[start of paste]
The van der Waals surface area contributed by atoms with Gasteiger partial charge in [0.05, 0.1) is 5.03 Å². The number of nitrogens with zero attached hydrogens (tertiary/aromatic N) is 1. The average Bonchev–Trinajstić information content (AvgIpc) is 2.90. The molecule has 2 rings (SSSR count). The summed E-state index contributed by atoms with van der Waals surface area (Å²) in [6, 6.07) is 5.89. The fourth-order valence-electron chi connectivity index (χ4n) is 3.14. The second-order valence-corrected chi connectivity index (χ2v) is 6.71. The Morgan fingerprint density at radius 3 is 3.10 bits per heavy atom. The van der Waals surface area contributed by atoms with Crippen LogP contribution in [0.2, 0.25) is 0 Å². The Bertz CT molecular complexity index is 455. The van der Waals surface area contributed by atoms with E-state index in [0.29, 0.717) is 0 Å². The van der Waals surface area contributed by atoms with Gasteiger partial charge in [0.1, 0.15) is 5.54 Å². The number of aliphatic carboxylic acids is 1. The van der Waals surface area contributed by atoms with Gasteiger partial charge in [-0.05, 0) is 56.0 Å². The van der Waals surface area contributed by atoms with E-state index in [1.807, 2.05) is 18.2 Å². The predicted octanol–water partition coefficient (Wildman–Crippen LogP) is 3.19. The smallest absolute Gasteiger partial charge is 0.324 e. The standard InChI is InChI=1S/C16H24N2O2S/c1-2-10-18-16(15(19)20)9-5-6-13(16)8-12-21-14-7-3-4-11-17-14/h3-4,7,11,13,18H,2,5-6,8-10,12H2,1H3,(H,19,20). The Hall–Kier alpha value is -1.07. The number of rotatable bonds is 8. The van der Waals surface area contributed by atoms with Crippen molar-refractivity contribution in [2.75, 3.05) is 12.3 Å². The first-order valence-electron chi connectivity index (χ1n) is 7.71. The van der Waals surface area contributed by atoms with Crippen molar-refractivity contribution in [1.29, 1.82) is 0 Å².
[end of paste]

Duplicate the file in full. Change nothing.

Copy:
The van der Waals surface area contributed by atoms with Gasteiger partial charge in [0.05, 0.1) is 5.03 Å². The number of nitrogens with zero attached hydrogens (tertiary/aromatic N) is 1. The average Bonchev–Trinajstić information content (AvgIpc) is 2.90. The molecule has 2 rings (SSSR count). The summed E-state index contributed by atoms with van der Waals surface area (Å²) in [6, 6.07) is 5.89. The fourth-order valence-electron chi connectivity index (χ4n) is 3.14. The second-order valence-corrected chi connectivity index (χ2v) is 6.71. The Morgan fingerprint density at radius 3 is 3.10 bits per heavy atom. The van der Waals surface area contributed by atoms with Crippen LogP contribution in [0.2, 0.25) is 0 Å². The Bertz CT molecular complexity index is 455. The van der Waals surface area contributed by atoms with E-state index in [0.29, 0.717) is 0 Å². The van der Waals surface area contributed by atoms with Gasteiger partial charge in [0.1, 0.15) is 5.54 Å². The number of aliphatic carboxylic acids is 1. The van der Waals surface area contributed by atoms with Gasteiger partial charge in [-0.05, 0) is 56.0 Å². The van der Waals surface area contributed by atoms with E-state index in [1.807, 2.05) is 18.2 Å². The predicted octanol–water partition coefficient (Wildman–Crippen LogP) is 3.19. The smallest absolute Gasteiger partial charge is 0.324 e. The standard InChI is InChI=1S/C16H24N2O2S/c1-2-10-18-16(15(19)20)9-5-6-13(16)8-12-21-14-7-3-4-11-17-14/h3-4,7,11,13,18H,2,5-6,8-10,12H2,1H3,(H,19,20). The Hall–Kier alpha value is -1.07. The number of rotatable bonds is 8. The van der Waals surface area contributed by atoms with Crippen molar-refractivity contribution in [2.75, 3.05) is 12.3 Å². The first-order valence-electron chi connectivity index (χ1n) is 7.71. The van der Waals surface area contributed by atoms with Crippen molar-refractivity contribution in [1.29, 1.82) is 0 Å².